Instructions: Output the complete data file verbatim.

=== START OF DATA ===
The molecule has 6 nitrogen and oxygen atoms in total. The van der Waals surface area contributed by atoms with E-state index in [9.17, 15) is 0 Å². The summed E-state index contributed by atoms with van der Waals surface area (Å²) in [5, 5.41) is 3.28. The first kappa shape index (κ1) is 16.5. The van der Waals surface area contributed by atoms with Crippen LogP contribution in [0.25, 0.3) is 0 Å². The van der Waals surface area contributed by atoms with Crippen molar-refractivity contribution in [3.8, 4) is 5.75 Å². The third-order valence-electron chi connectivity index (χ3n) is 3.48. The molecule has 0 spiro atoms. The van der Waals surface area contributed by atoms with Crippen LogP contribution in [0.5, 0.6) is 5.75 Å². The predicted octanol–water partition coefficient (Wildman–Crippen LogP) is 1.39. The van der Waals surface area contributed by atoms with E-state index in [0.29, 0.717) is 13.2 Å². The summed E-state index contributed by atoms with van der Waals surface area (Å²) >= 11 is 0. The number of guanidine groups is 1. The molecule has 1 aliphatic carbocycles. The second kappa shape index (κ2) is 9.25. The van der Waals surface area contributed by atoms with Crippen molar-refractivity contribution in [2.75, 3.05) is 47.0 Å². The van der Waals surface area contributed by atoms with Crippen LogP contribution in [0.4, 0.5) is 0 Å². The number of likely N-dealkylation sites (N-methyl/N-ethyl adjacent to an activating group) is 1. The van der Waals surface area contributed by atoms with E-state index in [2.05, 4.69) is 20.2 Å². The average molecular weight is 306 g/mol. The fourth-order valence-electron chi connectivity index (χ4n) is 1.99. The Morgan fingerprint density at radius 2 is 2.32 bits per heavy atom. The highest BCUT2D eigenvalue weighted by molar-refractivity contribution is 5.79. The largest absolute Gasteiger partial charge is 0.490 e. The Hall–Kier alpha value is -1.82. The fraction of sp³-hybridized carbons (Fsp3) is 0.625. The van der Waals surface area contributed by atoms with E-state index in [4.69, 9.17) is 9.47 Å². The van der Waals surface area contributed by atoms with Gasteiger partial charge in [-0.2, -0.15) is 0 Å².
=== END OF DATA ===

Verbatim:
The molecule has 6 nitrogen and oxygen atoms in total. The van der Waals surface area contributed by atoms with E-state index in [9.17, 15) is 0 Å². The summed E-state index contributed by atoms with van der Waals surface area (Å²) in [5, 5.41) is 3.28. The first kappa shape index (κ1) is 16.5. The van der Waals surface area contributed by atoms with Crippen LogP contribution in [0.25, 0.3) is 0 Å². The van der Waals surface area contributed by atoms with Crippen molar-refractivity contribution in [3.8, 4) is 5.75 Å². The third-order valence-electron chi connectivity index (χ3n) is 3.48. The molecule has 0 spiro atoms. The van der Waals surface area contributed by atoms with Crippen LogP contribution in [0.5, 0.6) is 5.75 Å². The predicted octanol–water partition coefficient (Wildman–Crippen LogP) is 1.39. The van der Waals surface area contributed by atoms with E-state index in [0.29, 0.717) is 13.2 Å². The summed E-state index contributed by atoms with van der Waals surface area (Å²) >= 11 is 0. The number of guanidine groups is 1. The molecule has 1 aliphatic carbocycles. The second kappa shape index (κ2) is 9.25. The van der Waals surface area contributed by atoms with Crippen molar-refractivity contribution in [2.75, 3.05) is 47.0 Å². The van der Waals surface area contributed by atoms with Crippen LogP contribution in [0.4, 0.5) is 0 Å². The number of likely N-dealkylation sites (N-methyl/N-ethyl adjacent to an activating group) is 1. The van der Waals surface area contributed by atoms with E-state index in [2.05, 4.69) is 20.2 Å². The average molecular weight is 306 g/mol. The fourth-order valence-electron chi connectivity index (χ4n) is 1.99. The Morgan fingerprint density at radius 2 is 2.32 bits per heavy atom. The highest BCUT2D eigenvalue weighted by molar-refractivity contribution is 5.79. The largest absolute Gasteiger partial charge is 0.490 e. The Hall–Kier alpha value is -1.82. The fraction of sp³-hybridized carbons (Fsp3) is 0.625. The van der Waals surface area contributed by atoms with E-state index in [4.69, 9.17) is 9.47 Å². The van der Waals surface area contributed by atoms with Gasteiger partial charge in [-0.2, -0.15) is 0 Å².